It's coming back to me.
My love of running. It's kid's stuff, a nonsense really. To set off at pace down a stretch of road, flailing limbs, competing with nobody but in a race with something or someone nonetheless.
I associate running with the minutes after we were dropped off at school but before the master had arrived to open up. The ritual was the same every morning, a tight schedule of head-to-head contests to get the day started.
You went up against your own classmates and your own sex. Occasionally you challenged those who were older because a victory in this category granted you a new level of respect that may have been short-lived and overturned with a re-run the following day, but which was still significant.
Running in the teenage years became a torture, something that was required during PE, before volleyball matches, more for the sadistic pleasure of a teacher whose limited knowledge of the human anatomy extended to 10 laps and two types of stretches as a warm-up.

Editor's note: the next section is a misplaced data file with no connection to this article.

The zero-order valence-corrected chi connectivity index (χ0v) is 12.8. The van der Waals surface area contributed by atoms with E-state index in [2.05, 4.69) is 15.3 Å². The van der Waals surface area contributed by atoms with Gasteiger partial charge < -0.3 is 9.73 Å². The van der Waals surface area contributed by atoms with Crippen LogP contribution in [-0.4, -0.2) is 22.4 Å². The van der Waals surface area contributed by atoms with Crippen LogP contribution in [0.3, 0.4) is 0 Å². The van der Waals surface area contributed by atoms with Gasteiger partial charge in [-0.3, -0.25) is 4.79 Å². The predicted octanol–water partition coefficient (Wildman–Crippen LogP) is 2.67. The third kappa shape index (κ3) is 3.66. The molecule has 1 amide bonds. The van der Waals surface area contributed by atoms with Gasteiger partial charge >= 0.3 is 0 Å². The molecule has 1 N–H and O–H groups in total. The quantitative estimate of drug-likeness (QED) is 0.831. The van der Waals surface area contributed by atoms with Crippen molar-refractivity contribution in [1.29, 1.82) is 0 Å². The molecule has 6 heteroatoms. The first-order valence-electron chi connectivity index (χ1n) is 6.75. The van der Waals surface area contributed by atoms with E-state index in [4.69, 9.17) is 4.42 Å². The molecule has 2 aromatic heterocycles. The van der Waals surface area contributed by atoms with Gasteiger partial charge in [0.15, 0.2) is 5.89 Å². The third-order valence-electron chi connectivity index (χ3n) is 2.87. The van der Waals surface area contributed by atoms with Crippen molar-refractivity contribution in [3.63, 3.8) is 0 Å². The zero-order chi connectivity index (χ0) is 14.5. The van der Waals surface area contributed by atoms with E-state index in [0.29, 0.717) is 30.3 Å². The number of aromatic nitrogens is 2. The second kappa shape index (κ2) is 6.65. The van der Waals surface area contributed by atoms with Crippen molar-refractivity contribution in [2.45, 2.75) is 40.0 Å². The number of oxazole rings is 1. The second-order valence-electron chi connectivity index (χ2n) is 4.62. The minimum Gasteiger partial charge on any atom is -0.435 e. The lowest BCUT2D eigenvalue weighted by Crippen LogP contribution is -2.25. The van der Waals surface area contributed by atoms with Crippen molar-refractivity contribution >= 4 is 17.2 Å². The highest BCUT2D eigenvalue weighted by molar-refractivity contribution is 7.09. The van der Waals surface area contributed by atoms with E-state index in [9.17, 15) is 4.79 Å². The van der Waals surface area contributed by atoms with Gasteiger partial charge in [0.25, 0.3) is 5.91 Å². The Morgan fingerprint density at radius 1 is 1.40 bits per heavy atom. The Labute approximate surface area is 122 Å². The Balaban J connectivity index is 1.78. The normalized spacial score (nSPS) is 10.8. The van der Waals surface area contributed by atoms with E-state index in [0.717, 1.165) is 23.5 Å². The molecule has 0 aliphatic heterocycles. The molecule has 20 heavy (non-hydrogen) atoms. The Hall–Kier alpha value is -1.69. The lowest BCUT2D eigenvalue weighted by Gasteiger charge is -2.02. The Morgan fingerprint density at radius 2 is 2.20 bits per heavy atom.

It was only in the twenties that there were glimmers again of running as a possible source of fun. Now in sickness it is so much more, a measure of how much my body can still manage even with its obvious weaknesses.
It's why I force myself to do it, even on days like today when the legs feel like they have been removed overnight, packed with weights and sewn back on and the heavens have opened outside.
I secretly prefer to run in a downpour. It feels more real when you're drenched within two minutes of stepping outside and you are rewarded for good, steady breathing with raindrops from Sellafield in your mouth and you jump over puddles for the entire jaunt until you're near home and then you just run through the water, knowing a hot shower is only a couple of minutes of soggy socks away.
When you run in the rain, you feel ten years old again.